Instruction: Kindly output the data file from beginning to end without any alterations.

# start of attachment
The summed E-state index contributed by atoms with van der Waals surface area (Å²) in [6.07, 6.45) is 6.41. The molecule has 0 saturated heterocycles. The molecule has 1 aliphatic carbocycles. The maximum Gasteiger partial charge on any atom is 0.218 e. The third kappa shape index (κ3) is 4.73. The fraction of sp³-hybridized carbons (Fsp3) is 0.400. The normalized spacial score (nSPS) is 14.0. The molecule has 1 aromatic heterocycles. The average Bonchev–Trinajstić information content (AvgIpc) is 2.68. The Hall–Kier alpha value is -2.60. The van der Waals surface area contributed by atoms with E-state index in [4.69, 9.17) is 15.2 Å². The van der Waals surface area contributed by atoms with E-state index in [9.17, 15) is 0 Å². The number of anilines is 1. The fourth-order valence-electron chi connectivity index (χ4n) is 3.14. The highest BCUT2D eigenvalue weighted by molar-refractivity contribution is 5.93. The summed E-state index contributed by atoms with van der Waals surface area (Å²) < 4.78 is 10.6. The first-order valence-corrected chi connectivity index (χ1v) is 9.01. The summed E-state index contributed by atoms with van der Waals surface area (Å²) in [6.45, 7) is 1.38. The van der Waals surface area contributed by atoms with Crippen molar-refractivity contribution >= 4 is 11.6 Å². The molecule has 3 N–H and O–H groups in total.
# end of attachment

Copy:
The summed E-state index contributed by atoms with van der Waals surface area (Å²) in [6.07, 6.45) is 6.41. The molecule has 0 saturated heterocycles. The molecule has 1 aliphatic carbocycles. The maximum Gasteiger partial charge on any atom is 0.218 e. The third kappa shape index (κ3) is 4.73. The fraction of sp³-hybridized carbons (Fsp3) is 0.400. The normalized spacial score (nSPS) is 14.0. The molecule has 1 aromatic heterocycles. The average Bonchev–Trinajstić information content (AvgIpc) is 2.68. The Hall–Kier alpha value is -2.60. The van der Waals surface area contributed by atoms with E-state index in [4.69, 9.17) is 15.2 Å². The van der Waals surface area contributed by atoms with E-state index in [9.17, 15) is 0 Å². The number of anilines is 1. The fourth-order valence-electron chi connectivity index (χ4n) is 3.14. The highest BCUT2D eigenvalue weighted by molar-refractivity contribution is 5.93. The summed E-state index contributed by atoms with van der Waals surface area (Å²) < 4.78 is 10.6. The first-order valence-corrected chi connectivity index (χ1v) is 9.01. The summed E-state index contributed by atoms with van der Waals surface area (Å²) in [6.45, 7) is 1.38. The van der Waals surface area contributed by atoms with Crippen molar-refractivity contribution >= 4 is 11.6 Å². The molecule has 3 N–H and O–H groups in total.